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I have been working at company X for nearly a year now in a software related role. Around 3-4 months into working at X, I began to feel the role was not as advertised and a lot of the work I have been doing from then up to now is both menial and does not resound with my skills in the slightest.

When I felt I could no longer shrug these feelings off, I had a meeting with my line manager, (let's call him J) to discuss how I was feeling and what improvements could be made. A couple of months passed and I felt nothing had improved so I arranged another meeting with J to discuss the same thing to no avail. At this point, J's boss spoke to me privately ensuring that me that the work and my overall situation would be improving soon.

Fast forward till a couple of weeks back from now, still nothing. At this point, I arranged a meeting with our HR department to discuss the possibility of moving departments as I was very unhappy and did not want to leave, as X was a great company. Needless to say, HR was very accommodating and I actually felt listened to for once in a while which was nice. The problem now is that I haven't heard back from them for over two weeks.

I feel disappointed that I am not being taken seriously despite many meetings being arranged between quite a few different people over a 3-4 month period. I'm not quite sure what the next steps look like for me, but I want to at least try to follow up with HR. How can I do this without coming across like I'm bothering everyone with my problem?

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    There's a thing that I want to know, are you using arguments when you talk to them ? I mean you can't just say I want to change department because I feel that I can do more and end of the story. If there's a good project in another department and they're SHORT OF PEOPLE, because they can't have a department with 100 people and leave the other with 1, you can ask about changing department using arguments like : I know about the other project, my skills in doing this and that may prove to be useful, and then it's up to them to decide the if you can be of use or not.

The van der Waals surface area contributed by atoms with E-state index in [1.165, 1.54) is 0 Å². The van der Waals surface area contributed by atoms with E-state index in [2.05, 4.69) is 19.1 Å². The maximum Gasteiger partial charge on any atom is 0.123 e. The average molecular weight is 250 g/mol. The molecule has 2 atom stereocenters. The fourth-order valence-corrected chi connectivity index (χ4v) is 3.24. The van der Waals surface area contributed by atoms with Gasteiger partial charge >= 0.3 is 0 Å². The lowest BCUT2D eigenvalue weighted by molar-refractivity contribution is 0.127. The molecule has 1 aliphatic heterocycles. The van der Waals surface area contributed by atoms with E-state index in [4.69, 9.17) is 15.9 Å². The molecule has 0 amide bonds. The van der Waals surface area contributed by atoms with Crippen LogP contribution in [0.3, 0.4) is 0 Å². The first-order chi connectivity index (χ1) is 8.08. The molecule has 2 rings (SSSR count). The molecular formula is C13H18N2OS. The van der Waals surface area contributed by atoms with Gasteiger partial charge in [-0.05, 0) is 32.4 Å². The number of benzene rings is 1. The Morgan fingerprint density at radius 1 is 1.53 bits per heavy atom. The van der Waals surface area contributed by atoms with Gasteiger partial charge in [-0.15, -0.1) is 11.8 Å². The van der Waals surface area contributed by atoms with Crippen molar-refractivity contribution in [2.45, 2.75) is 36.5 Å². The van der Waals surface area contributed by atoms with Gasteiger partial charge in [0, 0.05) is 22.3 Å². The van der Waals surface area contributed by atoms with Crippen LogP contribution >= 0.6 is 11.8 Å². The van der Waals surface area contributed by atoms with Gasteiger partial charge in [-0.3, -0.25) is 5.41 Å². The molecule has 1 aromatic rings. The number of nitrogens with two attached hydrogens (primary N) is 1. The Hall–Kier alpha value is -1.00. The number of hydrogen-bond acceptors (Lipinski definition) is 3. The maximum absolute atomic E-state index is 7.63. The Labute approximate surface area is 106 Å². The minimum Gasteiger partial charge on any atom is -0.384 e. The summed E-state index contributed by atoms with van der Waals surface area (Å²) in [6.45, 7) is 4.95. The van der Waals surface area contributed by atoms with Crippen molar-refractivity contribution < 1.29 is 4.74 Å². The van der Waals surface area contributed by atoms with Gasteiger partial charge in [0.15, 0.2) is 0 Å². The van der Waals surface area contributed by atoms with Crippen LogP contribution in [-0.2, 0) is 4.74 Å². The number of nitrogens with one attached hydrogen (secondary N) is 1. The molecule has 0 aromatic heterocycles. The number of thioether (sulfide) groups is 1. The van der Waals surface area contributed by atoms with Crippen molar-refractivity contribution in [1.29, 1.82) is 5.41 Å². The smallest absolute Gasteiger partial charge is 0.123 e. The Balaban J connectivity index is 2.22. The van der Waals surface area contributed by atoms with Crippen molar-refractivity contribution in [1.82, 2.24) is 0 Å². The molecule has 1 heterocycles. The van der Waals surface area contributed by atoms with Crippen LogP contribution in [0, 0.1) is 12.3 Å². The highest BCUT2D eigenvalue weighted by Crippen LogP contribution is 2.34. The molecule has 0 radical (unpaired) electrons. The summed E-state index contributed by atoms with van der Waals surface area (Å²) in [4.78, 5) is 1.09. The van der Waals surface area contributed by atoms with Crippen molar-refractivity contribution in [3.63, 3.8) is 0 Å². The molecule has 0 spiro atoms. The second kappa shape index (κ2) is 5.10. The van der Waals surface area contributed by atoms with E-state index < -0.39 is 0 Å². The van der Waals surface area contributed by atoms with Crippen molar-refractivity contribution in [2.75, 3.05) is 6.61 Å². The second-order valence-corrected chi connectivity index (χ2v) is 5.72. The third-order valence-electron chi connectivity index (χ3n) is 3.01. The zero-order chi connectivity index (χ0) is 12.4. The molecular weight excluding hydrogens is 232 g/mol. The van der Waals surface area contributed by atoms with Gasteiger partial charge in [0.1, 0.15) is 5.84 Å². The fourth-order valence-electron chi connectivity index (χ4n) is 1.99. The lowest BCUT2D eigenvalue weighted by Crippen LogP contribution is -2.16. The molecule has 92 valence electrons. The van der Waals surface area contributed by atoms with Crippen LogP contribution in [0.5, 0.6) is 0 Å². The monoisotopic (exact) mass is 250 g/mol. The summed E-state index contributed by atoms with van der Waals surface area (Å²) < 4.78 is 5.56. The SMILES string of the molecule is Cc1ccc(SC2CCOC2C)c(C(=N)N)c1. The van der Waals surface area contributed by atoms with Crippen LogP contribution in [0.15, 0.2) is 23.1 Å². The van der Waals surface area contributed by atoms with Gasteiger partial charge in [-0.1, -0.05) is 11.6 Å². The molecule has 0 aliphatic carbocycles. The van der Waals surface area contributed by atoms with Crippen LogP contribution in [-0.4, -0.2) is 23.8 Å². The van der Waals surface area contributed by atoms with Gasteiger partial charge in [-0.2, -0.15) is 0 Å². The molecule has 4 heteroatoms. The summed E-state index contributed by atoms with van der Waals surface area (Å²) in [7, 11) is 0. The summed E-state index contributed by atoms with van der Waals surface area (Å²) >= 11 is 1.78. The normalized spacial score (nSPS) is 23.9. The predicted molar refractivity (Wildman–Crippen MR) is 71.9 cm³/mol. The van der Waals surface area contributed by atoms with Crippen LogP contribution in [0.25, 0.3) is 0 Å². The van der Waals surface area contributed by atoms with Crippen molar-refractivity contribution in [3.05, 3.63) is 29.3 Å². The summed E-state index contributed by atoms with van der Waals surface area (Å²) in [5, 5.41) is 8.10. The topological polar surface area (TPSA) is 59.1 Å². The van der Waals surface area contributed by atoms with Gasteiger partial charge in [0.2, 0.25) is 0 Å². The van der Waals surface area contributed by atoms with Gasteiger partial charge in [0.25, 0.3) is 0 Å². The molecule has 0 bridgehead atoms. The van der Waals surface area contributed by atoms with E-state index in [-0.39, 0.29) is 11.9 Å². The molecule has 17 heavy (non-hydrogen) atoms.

– Noblesse
    Mar 26, 2019 at 8:46
  • The company needs someone to do X. You've shown that you're capable and at least nominally willing to do X. Any departure from the status-quo requires additional effort from HR and/or your management, which they're clearly not invested in spending. You need to make the decision as to whether you're going to continue to put up with it, or whether you're going to look for something new.
    – brhans
    Feb 7 at 13:51
  • Have you, in any of these discussions, asked about the timeline? Tried to suggest some dates?
    – Stian
    Feb 8 at 15:11

6 Answers 6

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Time to move on.

You've brought this up, they told you they are gonna help you, but they didn't. Repeat 3 times.
You now expect another result the 4th time?

As long as you keep putting up with this, they will too. They've shown you what they think you're worth to them by not trying to at least try to accommodate your wishes (after 3! conversations about it).
And if you indicate that you can do more than basic tasks, but they still don't try to check out the potential? Not very smart IMO.

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Is your company big? It might be an issue with the company size as companies with sizes over 100 employees may have trouble keeping track with how employees are utilized.

You do not want to leave, or do you feel that you have no options leaving? Working for a fabulous-sounding company does not matter if you're not growing in there in terms of skills to say the least.

Seriously consider leaving.

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  • smaller companies can also have limited management resources. Had the same issue as OP, in a company managed by 2 partners with ~20 consultants. "Hey boss, [discussion] can I get a response before the end of the month, it's important? end of month [excuses with commercial work and holidays] -> netx month the same -> next month I resigned, and I made a good hop in experience and salary.
    – Pac0
    Feb 8 at 17:02